General speculation among the Buttons was that the specter of death against the joy of Gertrude’s union with Alice comes up because they cannot bear each other’s child.
A box is made sometimes and them to see to see to it neatly and to have the holes stopped up makes it necessary to use paper.
Spoiler alert verging on TMI (too much information). Dear Reader, you might want to read discussion associated with Stanzas 3 and 4 and then return here.
Allan Keeton took up the lead on this stanza as the discussion opened. He “noticed” cigarettes lying in the Box. He nixed possible association of cigarette and penis. He also eliminated vagina and mouth, leaving that kind of association to the American pop culture TV show Saturday Night Live that might refer us to Dick in a Box or Box in Box. More soberly he saw cigarettes as nails for the coffin or the destroyer of the voicebox where a surgeon might make a hole and the nicotine addictedpatient might continue to smoke through the new hole in his neck.
Then, uh oh, Ellen Dillon entered the MOOSG (massive open online study group) and gingerly suggested ciggies might be a stand-in for products of ladies inconveniences putting vagina back on the table. While she grabbed her coat to run, Eleanor detained her but that’s another discussion for stanza 6.
Lest anyone worries, Steiny assures all who enter this Collective that going down any path is supported without prejudice. And yes, we know Gertrude Stein was not especially metaphoric and not feminist, but she was creating coded language where words were events as Ron Silliman suggested in the October 2, 2013, ModPo live webcast.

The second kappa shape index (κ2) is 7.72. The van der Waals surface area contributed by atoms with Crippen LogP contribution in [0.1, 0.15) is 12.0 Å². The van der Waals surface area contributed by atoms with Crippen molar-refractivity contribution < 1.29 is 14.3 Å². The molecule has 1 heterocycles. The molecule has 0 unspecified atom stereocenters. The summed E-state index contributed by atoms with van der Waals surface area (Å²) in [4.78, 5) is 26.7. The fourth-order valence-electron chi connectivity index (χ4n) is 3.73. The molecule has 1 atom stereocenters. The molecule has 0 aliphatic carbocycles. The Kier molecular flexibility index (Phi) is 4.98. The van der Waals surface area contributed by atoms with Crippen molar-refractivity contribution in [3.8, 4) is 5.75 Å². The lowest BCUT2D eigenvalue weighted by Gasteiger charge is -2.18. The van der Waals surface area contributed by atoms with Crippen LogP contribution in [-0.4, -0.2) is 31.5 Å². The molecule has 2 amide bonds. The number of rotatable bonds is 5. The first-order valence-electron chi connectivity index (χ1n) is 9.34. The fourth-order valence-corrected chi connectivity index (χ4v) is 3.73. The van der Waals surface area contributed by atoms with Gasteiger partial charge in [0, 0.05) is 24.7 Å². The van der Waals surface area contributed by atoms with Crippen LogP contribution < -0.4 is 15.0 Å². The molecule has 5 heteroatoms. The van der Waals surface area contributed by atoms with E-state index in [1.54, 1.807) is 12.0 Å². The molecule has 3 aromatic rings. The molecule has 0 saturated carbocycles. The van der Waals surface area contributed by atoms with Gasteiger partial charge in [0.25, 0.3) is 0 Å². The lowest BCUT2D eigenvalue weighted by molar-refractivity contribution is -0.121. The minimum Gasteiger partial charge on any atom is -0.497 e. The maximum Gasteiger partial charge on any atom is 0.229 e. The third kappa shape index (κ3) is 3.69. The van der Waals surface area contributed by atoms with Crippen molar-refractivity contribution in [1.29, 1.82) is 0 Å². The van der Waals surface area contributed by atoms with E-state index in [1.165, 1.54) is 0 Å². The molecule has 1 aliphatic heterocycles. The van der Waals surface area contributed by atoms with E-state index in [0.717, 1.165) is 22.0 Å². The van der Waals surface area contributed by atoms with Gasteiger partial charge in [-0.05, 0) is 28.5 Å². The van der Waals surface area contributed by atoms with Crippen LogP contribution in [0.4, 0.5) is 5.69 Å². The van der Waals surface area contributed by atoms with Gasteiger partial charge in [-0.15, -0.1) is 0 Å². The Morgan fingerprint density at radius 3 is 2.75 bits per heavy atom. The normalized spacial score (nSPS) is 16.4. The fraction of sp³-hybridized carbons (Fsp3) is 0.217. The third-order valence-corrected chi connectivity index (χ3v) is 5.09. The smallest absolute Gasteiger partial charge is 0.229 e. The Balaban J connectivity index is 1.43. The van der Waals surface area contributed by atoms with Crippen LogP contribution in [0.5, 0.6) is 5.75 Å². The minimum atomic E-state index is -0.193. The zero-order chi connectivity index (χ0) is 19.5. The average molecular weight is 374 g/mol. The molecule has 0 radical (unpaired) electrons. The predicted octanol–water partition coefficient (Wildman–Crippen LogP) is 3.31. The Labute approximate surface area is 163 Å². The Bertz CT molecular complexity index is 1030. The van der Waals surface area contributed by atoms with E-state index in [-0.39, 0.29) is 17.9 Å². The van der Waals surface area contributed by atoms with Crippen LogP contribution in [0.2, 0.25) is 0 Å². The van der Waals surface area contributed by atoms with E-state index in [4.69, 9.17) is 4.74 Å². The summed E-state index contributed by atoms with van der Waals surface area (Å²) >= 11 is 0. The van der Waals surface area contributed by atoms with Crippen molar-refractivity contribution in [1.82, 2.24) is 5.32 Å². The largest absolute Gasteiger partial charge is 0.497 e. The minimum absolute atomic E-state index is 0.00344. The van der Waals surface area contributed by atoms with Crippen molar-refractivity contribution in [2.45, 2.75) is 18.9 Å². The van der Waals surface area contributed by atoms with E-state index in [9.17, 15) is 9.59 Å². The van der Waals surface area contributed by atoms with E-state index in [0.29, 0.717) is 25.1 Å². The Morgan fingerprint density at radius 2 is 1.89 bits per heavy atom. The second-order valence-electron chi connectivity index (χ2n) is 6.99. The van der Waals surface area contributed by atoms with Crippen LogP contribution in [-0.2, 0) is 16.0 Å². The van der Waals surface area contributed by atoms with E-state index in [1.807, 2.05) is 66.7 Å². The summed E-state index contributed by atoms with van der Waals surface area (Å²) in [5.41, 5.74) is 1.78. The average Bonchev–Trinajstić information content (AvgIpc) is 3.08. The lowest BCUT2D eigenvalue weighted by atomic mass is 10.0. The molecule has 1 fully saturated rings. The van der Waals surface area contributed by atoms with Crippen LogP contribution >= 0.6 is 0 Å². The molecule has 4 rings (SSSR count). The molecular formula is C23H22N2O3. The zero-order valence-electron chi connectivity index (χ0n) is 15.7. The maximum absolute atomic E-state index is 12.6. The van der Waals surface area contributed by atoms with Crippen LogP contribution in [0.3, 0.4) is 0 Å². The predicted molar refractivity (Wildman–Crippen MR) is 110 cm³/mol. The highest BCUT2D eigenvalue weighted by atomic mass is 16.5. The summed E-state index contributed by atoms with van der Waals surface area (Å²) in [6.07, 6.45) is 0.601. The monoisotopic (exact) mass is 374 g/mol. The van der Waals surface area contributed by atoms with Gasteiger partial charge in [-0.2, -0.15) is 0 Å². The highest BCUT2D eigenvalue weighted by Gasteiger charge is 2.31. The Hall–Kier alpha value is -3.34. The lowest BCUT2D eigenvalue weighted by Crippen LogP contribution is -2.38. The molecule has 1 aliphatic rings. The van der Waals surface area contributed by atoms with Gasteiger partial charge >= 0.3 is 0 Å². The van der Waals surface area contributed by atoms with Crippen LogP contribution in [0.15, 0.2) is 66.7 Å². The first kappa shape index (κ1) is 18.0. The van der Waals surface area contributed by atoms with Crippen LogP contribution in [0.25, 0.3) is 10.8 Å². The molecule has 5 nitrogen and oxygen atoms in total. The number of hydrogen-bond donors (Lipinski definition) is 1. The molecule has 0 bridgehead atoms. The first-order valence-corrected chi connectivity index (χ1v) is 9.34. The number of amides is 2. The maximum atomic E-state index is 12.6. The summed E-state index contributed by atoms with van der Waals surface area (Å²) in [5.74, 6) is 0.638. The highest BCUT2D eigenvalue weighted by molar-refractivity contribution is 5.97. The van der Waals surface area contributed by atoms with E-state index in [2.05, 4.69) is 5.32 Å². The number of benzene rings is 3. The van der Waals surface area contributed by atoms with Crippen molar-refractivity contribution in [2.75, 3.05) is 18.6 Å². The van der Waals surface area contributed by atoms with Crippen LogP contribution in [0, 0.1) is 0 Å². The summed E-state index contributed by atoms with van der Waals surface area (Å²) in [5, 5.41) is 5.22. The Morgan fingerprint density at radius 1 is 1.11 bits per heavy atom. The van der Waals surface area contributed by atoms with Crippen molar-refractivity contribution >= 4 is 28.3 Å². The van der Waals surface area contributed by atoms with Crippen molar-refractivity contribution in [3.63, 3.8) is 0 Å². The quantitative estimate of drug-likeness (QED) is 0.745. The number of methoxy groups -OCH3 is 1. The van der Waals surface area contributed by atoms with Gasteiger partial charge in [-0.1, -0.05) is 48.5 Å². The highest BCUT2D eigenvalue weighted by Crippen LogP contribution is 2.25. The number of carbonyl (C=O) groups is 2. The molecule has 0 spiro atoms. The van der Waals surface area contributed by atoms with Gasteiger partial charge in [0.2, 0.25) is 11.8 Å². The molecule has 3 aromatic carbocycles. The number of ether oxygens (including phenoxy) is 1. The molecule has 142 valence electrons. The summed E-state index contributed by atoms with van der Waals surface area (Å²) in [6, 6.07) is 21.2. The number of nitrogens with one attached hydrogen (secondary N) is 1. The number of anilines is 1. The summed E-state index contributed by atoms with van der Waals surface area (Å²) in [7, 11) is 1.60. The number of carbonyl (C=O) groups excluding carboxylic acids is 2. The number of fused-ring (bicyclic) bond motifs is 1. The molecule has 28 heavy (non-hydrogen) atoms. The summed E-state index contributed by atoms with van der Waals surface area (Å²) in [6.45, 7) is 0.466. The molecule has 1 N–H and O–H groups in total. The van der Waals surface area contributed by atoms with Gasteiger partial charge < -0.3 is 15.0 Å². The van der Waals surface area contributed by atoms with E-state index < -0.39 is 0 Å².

A custom which is necessary when a box is used and taken is that a large part of the time there are three which have different connections. The one is on the table. The two are on the table. The three are on the table. The one, one is the same length as is shown by the cover being longer. The other is different there is more cover that shows it. The other is different and that makes the corners have the same shade the eight are in singular arrangement to make four necessary.
Weighing in with 94 words, stanza 3 is rich in details and reach, which Tracy Sonafelt notes in her discussion. Here are highlights from her analysis.
Connections to other Buttons [subpoems]. “A Carafe,That Is a Blind Glass.” the difference is spreading / “Dirt and NotCopper.” It makes mercy and relaxation and even a strength to spread a table fuller. Prevalence of containers throughout TB.
Box as Womb. When I look at Tender Buttons (“Objects”), I see much that calls to mind female sexuality and anatomy: “button” as clitoris, “buttons” as nipples; vessels/containers (carafe, bottle, spoon, cup, tumbler, box, purse, etc.); liquids (water raining, careless water, seltzer, etc.); references to red rose pink: “Red Roses.” A cool red rose and a pink cut pink, a collapse and a sold hole, a little less hot. In contemporary slang: “box” for vagina.
Shell Game. The one is on the table. The two are on the table. The three are on the table. Which one has a pea underneath?
How-To Guide. Opening a box from IKEA and assembling a table from the pieces and instructions inside. The other is different and that makes the corners have the same shade the eight are in singular arrangement to make four necessary: It sounds like something straight out of an instruction manual.
Dinner Party/Steinian Salon. Places/tables for one, two, three, four, eight.
Syntax. Fairly regular sentence structure this time. Repetition (one, table, different, cover). Theme and variation. Triads.
Numerology. Relative to one, two, three on the table, a strong connection with numerological explanation where one is a masculine self, two is a couple with feminine qualities, and three is a couple with child.